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Around The Grange
National Grange: Gender diversity in the workplace may increase productivity
 

By Amanda Brozana, National Grange Communications Director (8/12/11)

  AUGUST 16, 2011 --

In one week the office where I work is about to introduce a new element to our office dynamics. His name is Tyler and he will be the first man to work full-time at the National Grange headquarters in Washington, D.C. in a few years.

Sure, we have a few men who work with the eight women in our office, but ten floors down with as little contact as possible. Our building engineer, our part-time printer, and the membership assistant, who is a shipping god, are all men whom we also see on occasion.

Others even go to great lengths to avoid us.

There’s the Grange’s national president who resides in Oregon and flies out to oversee operations for one week a month. Two months ago he chose the wrong week, the week when six of us were, let’s say, at our most unforgiving and irrational. I’m sure he won’t make that mistake again.

Our membership/leadership director lives in Washington state and hasn’t made an East Coast visit since I started working at the Grange in March. And we have our former Legislative Director, the last man to work in our office full-time, who now serves as our Special Director for Trademark Protection and Brand Management.

He juggles houses in Vermont and Wisconsin, and sometimes comes to stay in his condo in D.C. when he’s dropping by the office. These visits are short, just long enough to pick up the mail, get a strong whiff of estrogen, and remind himself why he retired.

However, Tyler will have no choice of when to deal with us, and I, for one, am really excited about the possibilities of his presence.

This is the first office in which I’ve worked with only women and right off, I noticed that with all these women in the office, there is little to distract us from womanly concerns.

It seems that each time a few of us gather for lunch or after a staff meeting, the conversation inevitably finds its way to such topics as the chore distribution in our households or our fears about menopause. The conversations are full of detail, rich and soul quenching, but have nothing to do with our task at hand.

It’s not that we’re sitting around having endless conversations and not doing work.

We find time to chat our lives in the elevator, on our smoke and lunch breaks, while getting water, coffee or tea, on the way to the bathroom, or as we photocopy materials. It’s wonderful that when I am having a particularly bad day, I can put a sign on my office door that reads only “Cramps” and everyone empathizes. Or my coworkers know they can share the stupid thing their husband or boyfriend did the night before to an audience of nodding heads.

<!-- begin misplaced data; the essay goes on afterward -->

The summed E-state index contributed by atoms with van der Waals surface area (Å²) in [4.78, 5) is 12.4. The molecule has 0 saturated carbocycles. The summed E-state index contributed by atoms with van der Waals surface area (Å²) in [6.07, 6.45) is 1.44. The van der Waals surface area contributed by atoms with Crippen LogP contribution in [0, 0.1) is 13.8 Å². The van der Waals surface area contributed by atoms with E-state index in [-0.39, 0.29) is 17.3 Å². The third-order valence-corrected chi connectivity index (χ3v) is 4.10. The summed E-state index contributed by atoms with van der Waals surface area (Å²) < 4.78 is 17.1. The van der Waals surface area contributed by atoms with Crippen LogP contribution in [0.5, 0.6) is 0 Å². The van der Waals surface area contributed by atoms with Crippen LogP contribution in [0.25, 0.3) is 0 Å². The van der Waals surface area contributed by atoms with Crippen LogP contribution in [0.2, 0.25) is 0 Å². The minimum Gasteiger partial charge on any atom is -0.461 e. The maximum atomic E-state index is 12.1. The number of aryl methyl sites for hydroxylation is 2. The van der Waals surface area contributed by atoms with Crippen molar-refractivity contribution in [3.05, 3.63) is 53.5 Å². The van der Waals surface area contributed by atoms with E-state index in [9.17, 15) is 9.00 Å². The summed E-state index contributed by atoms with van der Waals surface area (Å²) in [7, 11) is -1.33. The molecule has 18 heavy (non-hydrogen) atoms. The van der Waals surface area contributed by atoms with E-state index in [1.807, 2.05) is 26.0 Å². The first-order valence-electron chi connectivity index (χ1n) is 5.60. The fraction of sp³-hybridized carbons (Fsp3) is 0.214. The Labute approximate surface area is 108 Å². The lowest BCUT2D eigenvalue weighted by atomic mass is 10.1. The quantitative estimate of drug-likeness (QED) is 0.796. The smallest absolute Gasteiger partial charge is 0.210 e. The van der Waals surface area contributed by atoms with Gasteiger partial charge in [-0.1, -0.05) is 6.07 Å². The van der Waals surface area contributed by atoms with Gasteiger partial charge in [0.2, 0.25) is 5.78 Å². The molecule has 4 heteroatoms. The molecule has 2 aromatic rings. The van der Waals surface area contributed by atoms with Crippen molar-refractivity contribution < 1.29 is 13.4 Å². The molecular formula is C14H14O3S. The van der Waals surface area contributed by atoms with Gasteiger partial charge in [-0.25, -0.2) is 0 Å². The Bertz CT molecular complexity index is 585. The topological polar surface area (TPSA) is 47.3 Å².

I love that I don't worry much about bad hair days or clothes that are both professional and sexy every morning. I wonder if this is similar to a time before women entered the workforce, when offices were staffed with only men and there were endless conversations about sports or long discussions about how wonderful and perfect the women in their lives were. I also wonder if there was such a time.

After thinking about the position we were going to put Tyler in, and considering how the office could change, I got curious: Are there any studies linking dual-sex workplaces to higher levels of productivity? I’m sure there are, but they must be buried under all the ones that remind us of the wage disparity between the sexes. 

So I only have my own experience of what it’s like to work in such environments, and from that, I have come to the conclusion that a bit of testosterone in our workplace could ramp up the quality and quantity of our work. The undercurrent of competition that seems to flow in workplaces with both sexes would allow us to show each other how much better we can do than the opposite sex.

Actually, I think it may be the distraction created by the differences in experience and understanding between men and women that can be highly motivating and productive in a work setting.

It seems that by adding the male element to our office, we women just might be forced to find subjects to discuss with more common ground like our daily office tasks or creative ideas for our departments. We couldn’t talk ad nauseum about topics covered, or passed over, by our 8th grade gym teachers on the reproductive system.

However, I’m a little afraid we’re going to make Tyler run screaming from the nation’s capital, back to the heartland in little under a week.  If we don’t, he’ll either be well prepared for marriage or give up on women entirely.

As of last night, Tyler realized he was the only man in the office after I sent him a “welcome” email and included the names of the rest of the D.C. staff. If he is bold and chooses to jump into the sea of estrogen that awaits him, we wish him well. He starts Monday, August 15.

 
 
 
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